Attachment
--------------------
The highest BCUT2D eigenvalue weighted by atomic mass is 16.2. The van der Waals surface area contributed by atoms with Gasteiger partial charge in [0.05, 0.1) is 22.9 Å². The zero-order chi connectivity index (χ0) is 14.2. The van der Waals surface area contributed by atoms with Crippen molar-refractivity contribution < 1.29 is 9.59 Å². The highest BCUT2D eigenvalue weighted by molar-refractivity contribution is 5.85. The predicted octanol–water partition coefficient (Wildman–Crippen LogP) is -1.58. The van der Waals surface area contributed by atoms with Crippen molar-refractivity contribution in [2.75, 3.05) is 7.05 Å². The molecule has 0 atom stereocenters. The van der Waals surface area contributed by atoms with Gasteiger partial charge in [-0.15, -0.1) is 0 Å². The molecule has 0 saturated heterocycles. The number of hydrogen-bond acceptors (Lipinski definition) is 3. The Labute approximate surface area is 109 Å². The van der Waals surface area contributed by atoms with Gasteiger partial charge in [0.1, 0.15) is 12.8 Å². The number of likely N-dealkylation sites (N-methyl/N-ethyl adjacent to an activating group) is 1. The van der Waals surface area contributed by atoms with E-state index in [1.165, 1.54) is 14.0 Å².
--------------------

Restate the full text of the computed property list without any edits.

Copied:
The highest BCUT2D eigenvalue weighted by atomic mass is 16.2. The van der Waals surface area contributed by atoms with Gasteiger partial charge in [0.05, 0.1) is 22.9 Å². The zero-order chi connectivity index (χ0) is 14.2. The van der Waals surface area contributed by atoms with Crippen molar-refractivity contribution < 1.29 is 9.59 Å². The highest BCUT2D eigenvalue weighted by molar-refractivity contribution is 5.85. The predicted octanol–water partition coefficient (Wildman–Crippen LogP) is -1.58. The van der Waals surface area contributed by atoms with Crippen molar-refractivity contribution in [2.75, 3.05) is 7.05 Å². The molecule has 0 atom stereocenters. The van der Waals surface area contributed by atoms with Gasteiger partial charge in [-0.15, -0.1) is 0 Å². The molecule has 0 saturated heterocycles. The number of hydrogen-bond acceptors (Lipinski definition) is 3. The Labute approximate surface area is 109 Å². The van der Waals surface area contributed by atoms with Gasteiger partial charge in [0.1, 0.15) is 12.8 Å². The number of likely N-dealkylation sites (N-methyl/N-ethyl adjacent to an activating group) is 1. The van der Waals surface area contributed by atoms with E-state index in [1.165, 1.54) is 14.0 Å².